Hydro power and staying power

Power for Progress… a weekly column from the Grand River Dam Authority.

Combined, these three veteran members of Team GRDA have 120 years of hydroelectric experience. Since the late 1970s, GRDA’s (from left) Willie Crawford, Terry Latta and Craig Landrum have been a presence in GRDA’s powerhouses at Pensacola Dam, Robert S. Kerr Dam and the Salina Pumped Storage Project.

In the Grand River Dam Authority’s hydroelectric facilities – Pensacola Dam, Robert S. Kerr Dam and the Salina Pumped Storage Project – electricity is produced by harnessing the power of falling water. Many times, this electricity is referred to as hydropower. However, within these facilities, “staying power” is also an important product.

At its November 8 meeting, the GRDA Board of Directors recognized this staying power by presenting special resolutions of commendation to three longtime employees. Willie Crawford, Craig Landrum and Terry Latta are all members of the GRDA Hydro Department and together, they have helped the Authority create hydro power since the late 1970s.

In other words, their 40-year careers epitomize staying power.

All three joined Team GRDA at a time when hydroelectricity was the only type of electricity GRDA generated (prior to the construction of the Coal Fired Complex) and all three have spent the majority of their careers in the shadow of a GRDA dam. When it comes to knowledge and skill associated with hydroelectric production, flood gate operation, hydroelectric-turbine generator maintenance or the inner workings of a powerhouse, you would be hard-pressed to find anyone in Oklahoma with more knowledge than GRDA’s Crawford, Landrum and Latta.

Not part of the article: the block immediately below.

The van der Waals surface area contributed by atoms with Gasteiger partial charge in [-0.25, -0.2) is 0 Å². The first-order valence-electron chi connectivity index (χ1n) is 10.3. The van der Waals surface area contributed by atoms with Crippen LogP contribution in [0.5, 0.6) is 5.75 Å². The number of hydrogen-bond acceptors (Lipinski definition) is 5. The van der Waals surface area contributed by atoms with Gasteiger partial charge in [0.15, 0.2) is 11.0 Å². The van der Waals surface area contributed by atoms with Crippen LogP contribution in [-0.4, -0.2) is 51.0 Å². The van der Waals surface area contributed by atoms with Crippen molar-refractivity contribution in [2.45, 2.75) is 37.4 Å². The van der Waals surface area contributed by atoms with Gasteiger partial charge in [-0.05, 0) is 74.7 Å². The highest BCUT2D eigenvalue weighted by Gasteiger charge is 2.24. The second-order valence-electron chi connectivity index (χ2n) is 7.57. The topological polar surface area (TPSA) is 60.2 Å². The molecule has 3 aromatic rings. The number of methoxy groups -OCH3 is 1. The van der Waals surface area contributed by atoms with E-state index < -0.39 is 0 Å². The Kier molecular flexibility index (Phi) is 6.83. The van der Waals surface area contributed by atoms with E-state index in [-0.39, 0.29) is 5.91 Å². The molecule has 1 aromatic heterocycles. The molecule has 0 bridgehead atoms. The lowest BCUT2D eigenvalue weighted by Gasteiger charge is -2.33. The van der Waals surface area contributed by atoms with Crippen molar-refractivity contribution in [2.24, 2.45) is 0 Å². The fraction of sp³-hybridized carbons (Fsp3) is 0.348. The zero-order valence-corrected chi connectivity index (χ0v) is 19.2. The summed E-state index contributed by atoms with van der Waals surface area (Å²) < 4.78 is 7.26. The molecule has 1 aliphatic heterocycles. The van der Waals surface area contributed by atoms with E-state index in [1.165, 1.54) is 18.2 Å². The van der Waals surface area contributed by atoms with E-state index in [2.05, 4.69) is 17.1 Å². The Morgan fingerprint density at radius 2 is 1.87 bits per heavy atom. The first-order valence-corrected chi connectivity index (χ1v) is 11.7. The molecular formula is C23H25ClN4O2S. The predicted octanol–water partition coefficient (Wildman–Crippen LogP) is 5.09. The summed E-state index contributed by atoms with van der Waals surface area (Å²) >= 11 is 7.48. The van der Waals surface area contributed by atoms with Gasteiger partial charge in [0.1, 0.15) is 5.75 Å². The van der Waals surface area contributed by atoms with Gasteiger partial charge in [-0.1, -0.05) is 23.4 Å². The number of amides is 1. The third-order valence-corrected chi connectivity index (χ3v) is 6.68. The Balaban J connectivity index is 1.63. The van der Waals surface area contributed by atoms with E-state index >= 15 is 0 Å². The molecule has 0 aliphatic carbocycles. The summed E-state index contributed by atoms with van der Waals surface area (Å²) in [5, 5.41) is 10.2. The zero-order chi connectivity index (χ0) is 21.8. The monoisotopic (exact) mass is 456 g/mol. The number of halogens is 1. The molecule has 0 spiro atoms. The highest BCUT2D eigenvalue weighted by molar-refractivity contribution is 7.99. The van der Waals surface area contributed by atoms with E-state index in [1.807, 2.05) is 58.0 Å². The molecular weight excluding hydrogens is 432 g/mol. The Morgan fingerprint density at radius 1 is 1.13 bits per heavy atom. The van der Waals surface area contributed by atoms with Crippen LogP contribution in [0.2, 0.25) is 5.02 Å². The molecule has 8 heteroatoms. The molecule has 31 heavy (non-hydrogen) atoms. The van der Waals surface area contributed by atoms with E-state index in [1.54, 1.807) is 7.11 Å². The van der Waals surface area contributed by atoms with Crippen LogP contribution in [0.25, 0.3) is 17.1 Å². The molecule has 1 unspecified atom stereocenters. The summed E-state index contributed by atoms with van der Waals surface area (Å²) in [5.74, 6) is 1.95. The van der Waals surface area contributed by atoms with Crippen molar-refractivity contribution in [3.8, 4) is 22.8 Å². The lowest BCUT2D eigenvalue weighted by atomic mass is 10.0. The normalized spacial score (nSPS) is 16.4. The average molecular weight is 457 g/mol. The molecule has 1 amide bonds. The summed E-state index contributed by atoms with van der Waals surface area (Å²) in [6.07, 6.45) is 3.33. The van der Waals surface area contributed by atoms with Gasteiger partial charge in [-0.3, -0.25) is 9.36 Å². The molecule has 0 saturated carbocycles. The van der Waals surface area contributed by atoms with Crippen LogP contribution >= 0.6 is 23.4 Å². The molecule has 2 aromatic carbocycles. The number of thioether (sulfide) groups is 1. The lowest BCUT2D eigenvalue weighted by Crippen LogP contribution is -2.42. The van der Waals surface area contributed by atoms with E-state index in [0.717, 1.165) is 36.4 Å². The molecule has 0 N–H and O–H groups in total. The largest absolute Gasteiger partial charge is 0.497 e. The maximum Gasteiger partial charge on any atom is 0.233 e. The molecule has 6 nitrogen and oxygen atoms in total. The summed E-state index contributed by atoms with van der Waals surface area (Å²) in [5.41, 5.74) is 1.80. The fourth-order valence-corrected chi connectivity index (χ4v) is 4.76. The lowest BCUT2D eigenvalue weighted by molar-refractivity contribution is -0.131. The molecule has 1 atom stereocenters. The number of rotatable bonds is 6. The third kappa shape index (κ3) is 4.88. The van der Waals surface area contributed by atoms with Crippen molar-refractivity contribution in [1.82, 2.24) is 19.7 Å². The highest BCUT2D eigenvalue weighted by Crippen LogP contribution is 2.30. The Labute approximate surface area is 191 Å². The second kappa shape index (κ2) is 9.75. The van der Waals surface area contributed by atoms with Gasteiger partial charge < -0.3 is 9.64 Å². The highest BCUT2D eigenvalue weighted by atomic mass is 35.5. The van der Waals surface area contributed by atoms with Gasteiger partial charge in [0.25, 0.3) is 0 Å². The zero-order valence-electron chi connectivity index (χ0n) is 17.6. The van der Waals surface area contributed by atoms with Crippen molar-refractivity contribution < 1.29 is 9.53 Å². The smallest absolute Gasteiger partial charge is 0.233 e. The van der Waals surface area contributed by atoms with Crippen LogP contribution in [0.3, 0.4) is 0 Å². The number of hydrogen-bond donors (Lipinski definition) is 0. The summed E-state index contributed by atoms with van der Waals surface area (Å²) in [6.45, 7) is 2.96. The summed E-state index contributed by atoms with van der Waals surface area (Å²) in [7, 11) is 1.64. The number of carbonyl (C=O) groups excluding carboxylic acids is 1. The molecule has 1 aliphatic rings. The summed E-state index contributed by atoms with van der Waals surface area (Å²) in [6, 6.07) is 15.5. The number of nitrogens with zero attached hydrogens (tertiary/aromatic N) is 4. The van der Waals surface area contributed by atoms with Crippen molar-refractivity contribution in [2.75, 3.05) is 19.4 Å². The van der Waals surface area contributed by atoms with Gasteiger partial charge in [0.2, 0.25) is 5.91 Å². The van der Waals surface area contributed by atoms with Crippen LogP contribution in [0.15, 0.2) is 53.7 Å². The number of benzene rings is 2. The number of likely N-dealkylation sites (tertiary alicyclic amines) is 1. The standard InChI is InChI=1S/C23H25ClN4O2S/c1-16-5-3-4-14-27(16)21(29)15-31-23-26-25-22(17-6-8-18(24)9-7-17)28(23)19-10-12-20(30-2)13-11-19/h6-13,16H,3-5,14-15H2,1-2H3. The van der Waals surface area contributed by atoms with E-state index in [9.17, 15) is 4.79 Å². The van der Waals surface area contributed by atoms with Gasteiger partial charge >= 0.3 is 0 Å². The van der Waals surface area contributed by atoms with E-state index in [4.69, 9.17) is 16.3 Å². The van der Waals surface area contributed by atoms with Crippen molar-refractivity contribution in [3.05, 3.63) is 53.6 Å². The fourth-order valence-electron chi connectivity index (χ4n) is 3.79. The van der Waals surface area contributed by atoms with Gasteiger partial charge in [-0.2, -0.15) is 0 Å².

“You have given 120 years of collective service to the Authority,” GRDA CEO Dan Sullivan told the trio during the November board meeting, “and we thank you for your continued service.”

No, none of these hydropower experts are retiring but we wanted to take this opportunity to again recognize their service, skills and dedication to GRDA and its important hydroelectric operations. Like all members of Team GRDA, they play an important role in helping to keep the lights on and electricity flowing. In fact, the low-cost, reliable and abundant power produced by GRDA touches 75 of 77 counties in Oklahoma. It is also part of overall GRDA operations that generate between $510 and $581 million in economic activity each year.

Headquartered in Vinita, GRDA is Oklahoma’s state-owned electric utility; fully funded by revenues from electricity and water sales instead of taxes. Each day, GRDA strives to be an “Oklahoma agency of excellence” by focusing on the 5 E’s: electricity, economic development, environmental stewardship, employees and efficiency.